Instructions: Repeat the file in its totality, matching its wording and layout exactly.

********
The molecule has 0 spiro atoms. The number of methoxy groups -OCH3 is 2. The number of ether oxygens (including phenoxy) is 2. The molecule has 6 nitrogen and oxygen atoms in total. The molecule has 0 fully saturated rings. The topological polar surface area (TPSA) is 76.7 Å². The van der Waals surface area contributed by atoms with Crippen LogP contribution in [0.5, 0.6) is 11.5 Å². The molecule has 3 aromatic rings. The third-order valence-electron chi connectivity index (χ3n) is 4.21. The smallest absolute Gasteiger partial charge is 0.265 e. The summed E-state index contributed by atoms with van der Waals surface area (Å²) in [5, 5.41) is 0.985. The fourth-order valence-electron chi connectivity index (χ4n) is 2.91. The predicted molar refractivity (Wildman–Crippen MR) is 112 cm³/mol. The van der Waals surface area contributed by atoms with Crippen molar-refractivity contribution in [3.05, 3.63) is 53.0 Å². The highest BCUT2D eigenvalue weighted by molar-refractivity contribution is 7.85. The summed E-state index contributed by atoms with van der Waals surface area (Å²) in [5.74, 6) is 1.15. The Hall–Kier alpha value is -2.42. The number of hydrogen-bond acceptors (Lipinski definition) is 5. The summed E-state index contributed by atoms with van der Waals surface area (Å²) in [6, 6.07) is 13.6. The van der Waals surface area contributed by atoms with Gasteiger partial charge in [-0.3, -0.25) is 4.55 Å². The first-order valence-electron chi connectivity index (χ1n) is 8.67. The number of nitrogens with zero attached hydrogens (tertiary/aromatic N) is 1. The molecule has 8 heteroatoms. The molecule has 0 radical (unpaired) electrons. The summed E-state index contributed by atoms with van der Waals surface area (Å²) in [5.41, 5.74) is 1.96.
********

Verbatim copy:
The molecule has 0 spiro atoms. The number of methoxy groups -OCH3 is 2. The number of ether oxygens (including phenoxy) is 2. The molecule has 6 nitrogen and oxygen atoms in total. The molecule has 0 fully saturated rings. The topological polar surface area (TPSA) is 76.7 Å². The van der Waals surface area contributed by atoms with Crippen LogP contribution in [0.5, 0.6) is 11.5 Å². The molecule has 3 aromatic rings. The third-order valence-electron chi connectivity index (χ3n) is 4.21. The smallest absolute Gasteiger partial charge is 0.265 e. The summed E-state index contributed by atoms with van der Waals surface area (Å²) in [5, 5.41) is 0.985. The fourth-order valence-electron chi connectivity index (χ4n) is 2.91. The predicted molar refractivity (Wildman–Crippen MR) is 112 cm³/mol. The van der Waals surface area contributed by atoms with Crippen molar-refractivity contribution in [3.05, 3.63) is 53.0 Å². The highest BCUT2D eigenvalue weighted by molar-refractivity contribution is 7.85. The summed E-state index contributed by atoms with van der Waals surface area (Å²) in [5.74, 6) is 1.15. The Hall–Kier alpha value is -2.42. The number of hydrogen-bond acceptors (Lipinski definition) is 5. The summed E-state index contributed by atoms with van der Waals surface area (Å²) in [6, 6.07) is 13.6. The van der Waals surface area contributed by atoms with Gasteiger partial charge in [-0.3, -0.25) is 4.55 Å². The first-order valence-electron chi connectivity index (χ1n) is 8.67. The number of nitrogens with zero attached hydrogens (tertiary/aromatic N) is 1. The molecule has 8 heteroatoms. The molecule has 0 radical (unpaired) electrons. The summed E-state index contributed by atoms with van der Waals surface area (Å²) in [5.41, 5.74) is 1.96.